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  • Spring Rich and Security problem

    Hi I have a spring rich client application and I'm having an issue when logging in where my rich client has the proper Authentication object but my server it logged in to has an AnonymousAuthenticationToken not the full Authentication object the client has. I put a post on the Spring Security forums in case it is a security issue but i suppose it could be a spring rich issue as well. Can anyone help me out?

    heres a link to the post on the spring security forum:

  • #2
    hrm, turns out I was using the standard springframework remoting classes instead of the richclient ones when accessing my remote services.

    class="org.springframework.remoting.httpinvoker.Ht tpInvokerProxyFactoryBean"


    class=" oting.BasicAuthHttpInvokerProxyFactoryBean"

    solved the problem and now my Authentication object matches on the client and server.


    • #3
      I wrote an article about this:


      • #4
        So, just to make sure I understand your article. You are suggesting I use the HttpInvokerProxyFactoryBean and set its remoteInvocationFactory to an instance of the ContextPropagatingRemoteInvocationFactory like this:

        <bean id="myService"
          <property name="serviceUrl" value="https://${remote.service.path}/MyService.html"/>
          <property name="serviceInterface" value=""/>
          <property name="remoteInvocationFactory" ref="ctxPropFactory"/>
        <bean id="ctxPropFactory"
        in order to remove the overhead of returning the Authentication from the server on each call, as my client already has it. Unless I've misunderstood something that makes sense to me.

        I am confused though when you mention this as an alternative to using a DelegatingFilterProxy. I have one of those set up on my server, but I'm not clear on the impact this has on my switching over to using your suggested setup. It seems like your saying I no longer need this on my server if all my calls are routed through spring httpInvokers configured with a ContextPropagatingRemoteInvocationFactory as I will then just be pushing my Authentication token I acquired from my remoteAuthenticationManager to the server on each call. But if my service methods could be called in another way, say directly on the server through a webapp interface or possible something else I haven't thought of yet then I still need to keep my DelegatingFilterProxy. Does that sound even close to correct?


        • #5
          If you use the context propagation, you don't need the basic http authentication on the server side, as it will be overriden by the authentication in the remote call anyway: the filter sets the authentication on the call based on the http usename and pass, but the remote invocation overrides the previously set authentication. So you don't need to do every call using HTTP username and pass.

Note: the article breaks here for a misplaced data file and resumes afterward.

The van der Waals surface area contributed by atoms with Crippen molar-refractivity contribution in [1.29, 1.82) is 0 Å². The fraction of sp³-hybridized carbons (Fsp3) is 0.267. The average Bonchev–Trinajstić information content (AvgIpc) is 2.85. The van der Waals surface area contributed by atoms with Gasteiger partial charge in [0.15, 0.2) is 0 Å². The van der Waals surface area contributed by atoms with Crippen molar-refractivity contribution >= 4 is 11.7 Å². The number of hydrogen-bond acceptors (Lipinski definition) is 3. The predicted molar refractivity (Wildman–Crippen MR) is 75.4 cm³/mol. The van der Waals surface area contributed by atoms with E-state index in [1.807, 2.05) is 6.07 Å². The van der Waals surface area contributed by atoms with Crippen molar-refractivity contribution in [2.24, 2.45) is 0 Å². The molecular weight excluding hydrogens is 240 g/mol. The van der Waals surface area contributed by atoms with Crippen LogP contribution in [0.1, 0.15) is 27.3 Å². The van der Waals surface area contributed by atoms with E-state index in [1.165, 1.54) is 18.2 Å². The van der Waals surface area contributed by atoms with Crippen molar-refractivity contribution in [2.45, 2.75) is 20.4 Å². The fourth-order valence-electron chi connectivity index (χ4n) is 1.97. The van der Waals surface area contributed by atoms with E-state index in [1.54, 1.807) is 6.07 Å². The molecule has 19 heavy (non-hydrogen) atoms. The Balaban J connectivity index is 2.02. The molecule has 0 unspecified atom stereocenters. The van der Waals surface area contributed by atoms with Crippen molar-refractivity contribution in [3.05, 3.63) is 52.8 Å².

So if you know that every call to your HTTP invoker proxy will be done with context propagation, you don't need to use the DelegatingFilter (you can keep using it though). But if you don't know, the safe bet is to keep the DelegatingFilterProxy. But if you use context propagation AND the http authentication, you'll need to provide a way so that non-http authenticated calls (but which contain a embedded security context) still get through. In other words, you'll have to enable anonymous access.


          • #6
            Working with spring rich client is such a pain, I have been racking my brain to develop an application based on spring rich client and security. I am now stuck with authentication of client. Is there any tutorial dealing specifically about security issues? I went through the pages you have suggested but there isn’t anything related to the security issues.
            Last edited by winterman; Jan 19th, 2011, 12:25 AM.


            • #7
              In fact, lack of documentation is a pity, however you will realize this framework makes things easier.

              This site included this kind of information:

              Security was documented at
     however it seems to be down

              Take a look to docbks sources at SVN, there is a chapter dedicated to security management. You can also query Google cache:

              At last but not least, there is an extension project, named Bluebell, that makes things better, easier and faster.
              Last edited by julio.arguello; Jan 16th, 2011, 04:18 AM.


              • #8
                In the Valkyrie prototype, I've greatly simplified the security system. In essence, you can set authorities on objects and if an authentication is found in the context (for example through the LoginCommand), the security system springs into action and handles security transparantly.
                The only thing you now need to do is define the authorities needed for a command or anything else that is a subclass of AuthorityConfigurable and add a login command that sets an Authentication in the SecurityContext.